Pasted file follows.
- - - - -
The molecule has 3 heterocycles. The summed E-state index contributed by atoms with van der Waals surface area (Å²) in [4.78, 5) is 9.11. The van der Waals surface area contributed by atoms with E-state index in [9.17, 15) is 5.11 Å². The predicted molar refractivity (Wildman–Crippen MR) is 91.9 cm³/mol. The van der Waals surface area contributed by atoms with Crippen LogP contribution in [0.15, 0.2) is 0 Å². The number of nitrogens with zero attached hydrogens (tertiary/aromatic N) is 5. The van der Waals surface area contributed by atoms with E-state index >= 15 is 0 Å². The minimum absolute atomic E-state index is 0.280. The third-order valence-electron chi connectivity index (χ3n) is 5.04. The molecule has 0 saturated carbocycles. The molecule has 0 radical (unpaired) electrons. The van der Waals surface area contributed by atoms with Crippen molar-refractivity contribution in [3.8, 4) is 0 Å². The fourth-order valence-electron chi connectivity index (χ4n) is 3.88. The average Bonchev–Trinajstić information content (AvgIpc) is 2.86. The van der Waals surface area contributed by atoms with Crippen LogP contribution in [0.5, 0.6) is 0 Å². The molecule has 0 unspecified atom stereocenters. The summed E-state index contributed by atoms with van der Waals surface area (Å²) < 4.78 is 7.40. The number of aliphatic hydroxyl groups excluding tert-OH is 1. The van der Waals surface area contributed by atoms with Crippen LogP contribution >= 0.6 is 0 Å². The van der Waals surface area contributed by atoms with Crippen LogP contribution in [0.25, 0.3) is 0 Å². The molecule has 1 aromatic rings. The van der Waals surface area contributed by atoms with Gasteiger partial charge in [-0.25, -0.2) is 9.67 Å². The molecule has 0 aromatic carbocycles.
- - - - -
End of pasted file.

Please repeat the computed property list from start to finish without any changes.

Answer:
The molecule has 3 heterocycles. The summed E-state index contributed by atoms with van der Waals surface area (Å²) in [4.78, 5) is 9.11. The van der Waals surface area contributed by atoms with E-state index in [9.17, 15) is 5.11 Å². The predicted molar refractivity (Wildman–Crippen MR) is 91.9 cm³/mol. The van der Waals surface area contributed by atoms with Crippen LogP contribution in [0.15, 0.2) is 0 Å². The number of nitrogens with zero attached hydrogens (tertiary/aromatic N) is 5. The van der Waals surface area contributed by atoms with E-state index >= 15 is 0 Å². The minimum absolute atomic E-state index is 0.280. The third-order valence-electron chi connectivity index (χ3n) is 5.04. The molecule has 0 saturated carbocycles. The molecule has 0 radical (unpaired) electrons. The van der Waals surface area contributed by atoms with Crippen molar-refractivity contribution in [3.8, 4) is 0 Å². The fourth-order valence-electron chi connectivity index (χ4n) is 3.88. The average Bonchev–Trinajstić information content (AvgIpc) is 2.86. The van der Waals surface area contributed by atoms with Crippen LogP contribution in [0.5, 0.6) is 0 Å². The molecule has 0 unspecified atom stereocenters. The summed E-state index contributed by atoms with van der Waals surface area (Å²) < 4.78 is 7.40. The number of aliphatic hydroxyl groups excluding tert-OH is 1. The van der Waals surface area contributed by atoms with Crippen LogP contribution >= 0.6 is 0 Å². The van der Waals surface area contributed by atoms with Crippen LogP contribution in [0.25, 0.3) is 0 Å². The molecule has 1 aromatic rings. The van der Waals surface area contributed by atoms with Gasteiger partial charge in [-0.25, -0.2) is 9.67 Å². The molecule has 0 aromatic carbocycles.